The Unbelievable Past Conference

I wish I could make it to this amazing-looking conference coming up in September… The Unbelievable Past Conference, 14–16 September, 2016 Fragments of an Unbelievable Past? Constructions of Provenance, Narratives of Forgery University of Agder Wednesday Open lecture at Myren Gård: 18:00– Nina Burleigh (Newsweek), “Unholy Business: A True Tale of Faith, Greed and Forgery in [Read More…]

The Library of the Camaldoli Hermitage

The highlight of visiting Camaldoli in Italy this summer (other than the Enoch Seminar academic conference itself) was the visit to the hermitage higher up on the mountain, and seeing some of the precious old books in their library. I shared some photos when I was there, but without explanation, and so here are some [Read More…]

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John the Jew, Kingship, Priesthood, and Divinity: Enoch Seminar Day 3

The morning sessions I attended both focused on John 5. We explored fascinating questions such as: whether the argument that an obedient son does what he sees his father doing requires a particular ontological understanding of divine sonship, or works equally well if it is the relational sonship of the Davidic king that is in [Read More…]

Penn Libraries Holy Land Collection

I learned not long ago about the Penn Libraries Holy Land Collection. Here’s the address, so that you can explore it further: http://dla.library.upenn.edu/dla/holyland/index.html [Read more…]

The Atheist Game of Telephone

A friend shared this meme, together with the comment, “Showing that whatever else atheists are, they are not students of history and historical criticism.” The irony is that the claims in the image above themselves circulate and circulate in the manner of the telephone game, among atheists and other self-proclaimed “skeptics” who are nothing of [Read More…]

How Many Variants?

Peter Gurry has written an interesting post about variants in the manuscripts of the New Testament. The short version is that one first has to define what one means by “variants,” since we do not have an original against which to compare, and even then it can be unclear precisely what number one ought to come [Read More…]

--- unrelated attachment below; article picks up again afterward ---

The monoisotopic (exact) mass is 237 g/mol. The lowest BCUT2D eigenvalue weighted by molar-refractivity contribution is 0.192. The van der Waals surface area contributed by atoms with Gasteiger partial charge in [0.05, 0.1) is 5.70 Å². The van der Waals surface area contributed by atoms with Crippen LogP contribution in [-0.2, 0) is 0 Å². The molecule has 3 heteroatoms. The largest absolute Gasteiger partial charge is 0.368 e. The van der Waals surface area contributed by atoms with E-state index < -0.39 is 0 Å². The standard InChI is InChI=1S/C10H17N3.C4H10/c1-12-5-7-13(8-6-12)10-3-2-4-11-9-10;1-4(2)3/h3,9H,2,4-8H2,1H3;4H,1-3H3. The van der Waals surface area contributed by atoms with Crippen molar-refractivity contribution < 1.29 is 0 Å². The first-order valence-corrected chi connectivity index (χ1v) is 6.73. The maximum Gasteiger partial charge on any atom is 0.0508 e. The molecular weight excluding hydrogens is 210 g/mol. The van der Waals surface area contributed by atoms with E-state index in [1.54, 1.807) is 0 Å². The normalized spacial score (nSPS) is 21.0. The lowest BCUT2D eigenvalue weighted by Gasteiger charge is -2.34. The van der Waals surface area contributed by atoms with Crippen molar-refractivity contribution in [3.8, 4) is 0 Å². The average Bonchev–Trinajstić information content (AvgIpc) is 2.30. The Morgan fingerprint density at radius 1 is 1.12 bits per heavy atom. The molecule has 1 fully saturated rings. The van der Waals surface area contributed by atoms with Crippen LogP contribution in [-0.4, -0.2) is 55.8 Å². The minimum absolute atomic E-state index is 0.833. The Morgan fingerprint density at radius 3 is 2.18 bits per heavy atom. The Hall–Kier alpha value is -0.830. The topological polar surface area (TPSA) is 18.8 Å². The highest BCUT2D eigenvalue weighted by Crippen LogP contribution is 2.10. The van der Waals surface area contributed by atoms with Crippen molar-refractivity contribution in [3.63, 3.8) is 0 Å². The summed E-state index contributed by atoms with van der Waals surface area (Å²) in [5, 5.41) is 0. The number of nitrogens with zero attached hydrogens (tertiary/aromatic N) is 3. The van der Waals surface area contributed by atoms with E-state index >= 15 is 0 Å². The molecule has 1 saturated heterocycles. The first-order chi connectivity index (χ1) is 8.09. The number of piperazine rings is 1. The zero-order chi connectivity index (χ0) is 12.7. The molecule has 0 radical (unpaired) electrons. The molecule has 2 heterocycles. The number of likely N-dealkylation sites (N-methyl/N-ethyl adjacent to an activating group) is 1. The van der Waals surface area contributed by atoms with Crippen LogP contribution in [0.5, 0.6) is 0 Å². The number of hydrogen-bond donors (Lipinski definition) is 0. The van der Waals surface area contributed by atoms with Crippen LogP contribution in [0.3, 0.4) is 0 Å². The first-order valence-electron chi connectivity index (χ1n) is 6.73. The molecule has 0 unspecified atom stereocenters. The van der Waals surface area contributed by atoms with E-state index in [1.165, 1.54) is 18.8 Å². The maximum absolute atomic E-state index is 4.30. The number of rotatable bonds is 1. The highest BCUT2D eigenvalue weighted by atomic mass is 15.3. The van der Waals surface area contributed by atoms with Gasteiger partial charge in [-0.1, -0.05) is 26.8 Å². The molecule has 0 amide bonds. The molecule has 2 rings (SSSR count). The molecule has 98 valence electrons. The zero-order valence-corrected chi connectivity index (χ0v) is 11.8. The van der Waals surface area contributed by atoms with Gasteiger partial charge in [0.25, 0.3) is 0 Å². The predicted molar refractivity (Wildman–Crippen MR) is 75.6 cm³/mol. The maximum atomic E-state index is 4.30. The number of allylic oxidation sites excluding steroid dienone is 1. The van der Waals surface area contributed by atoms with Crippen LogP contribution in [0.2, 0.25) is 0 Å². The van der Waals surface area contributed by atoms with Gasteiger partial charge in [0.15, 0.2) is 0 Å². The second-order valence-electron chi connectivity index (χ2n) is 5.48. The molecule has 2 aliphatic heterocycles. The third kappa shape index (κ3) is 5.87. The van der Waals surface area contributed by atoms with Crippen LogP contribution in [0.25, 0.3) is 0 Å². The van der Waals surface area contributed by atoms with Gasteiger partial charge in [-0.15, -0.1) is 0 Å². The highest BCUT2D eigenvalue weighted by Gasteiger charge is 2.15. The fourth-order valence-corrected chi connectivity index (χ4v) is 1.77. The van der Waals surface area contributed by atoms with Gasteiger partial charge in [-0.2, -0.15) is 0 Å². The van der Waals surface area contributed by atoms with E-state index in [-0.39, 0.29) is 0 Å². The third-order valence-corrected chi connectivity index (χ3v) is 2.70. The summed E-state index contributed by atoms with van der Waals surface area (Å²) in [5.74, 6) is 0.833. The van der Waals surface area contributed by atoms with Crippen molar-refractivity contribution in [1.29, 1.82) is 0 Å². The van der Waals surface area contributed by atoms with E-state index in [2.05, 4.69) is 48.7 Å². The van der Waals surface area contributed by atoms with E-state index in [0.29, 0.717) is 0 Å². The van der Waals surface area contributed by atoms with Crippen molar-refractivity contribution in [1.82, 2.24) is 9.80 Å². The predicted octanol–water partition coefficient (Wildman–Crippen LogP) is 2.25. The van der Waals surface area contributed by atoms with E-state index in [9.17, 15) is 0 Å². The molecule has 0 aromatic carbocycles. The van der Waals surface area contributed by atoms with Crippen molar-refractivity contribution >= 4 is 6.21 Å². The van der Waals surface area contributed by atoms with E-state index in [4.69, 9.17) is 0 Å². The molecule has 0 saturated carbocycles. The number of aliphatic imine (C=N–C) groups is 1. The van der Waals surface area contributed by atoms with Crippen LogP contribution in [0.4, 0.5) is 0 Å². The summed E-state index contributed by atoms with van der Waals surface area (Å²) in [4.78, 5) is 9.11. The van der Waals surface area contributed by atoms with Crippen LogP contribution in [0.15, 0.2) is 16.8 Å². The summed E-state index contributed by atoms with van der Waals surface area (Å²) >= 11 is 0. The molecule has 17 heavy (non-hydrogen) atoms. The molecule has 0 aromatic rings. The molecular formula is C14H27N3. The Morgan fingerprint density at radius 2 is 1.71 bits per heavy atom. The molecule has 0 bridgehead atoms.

Syriac Summer School

VHMML has added a range of resources to its website, including a school for learning to read Syriac manuscripts. Byzantine News shared news about the summer school HMML and Dumbarton Oaks will be holding this summer. Tony Burke blogged about the critical edition of the Syriac Infancy Gospel of Thomas that he has been working on. Of [Read More…]

Paul Must Have Been Angry

  The idea for this joke came about in my Sunday school class yesterday. We have been studying 1 Corinthians, and found ourselves talking about what made Paul’s letters persuasive before they were scripture. For those who may not get the joke, our oldest manuscripts of the New Testament are written in all upper-case letters, not because [Read More…]

Counting Manuscripts and Which Manuscripts Count

Peter Gurry shared the above image graphing the number of manuscripts we have from each century. Keep in mind that centuries are a convenient timekeeping device, and it is not as though a manuscript copied new year’s eve on the last day of the second century is more valuable than one copied the following day. In fact, [Read More…]

Identification of Authors in Ancient Literature

A discussion here on this blog brought up the question of whether other ancient works may, like the Gospels, have initially circulated without an author being indicated, with the attribution to the author being added only subsequently to the manuscript tradition. This led to a blog post by Matthew Ferguson, which made comparisons to the works of [Read More…]


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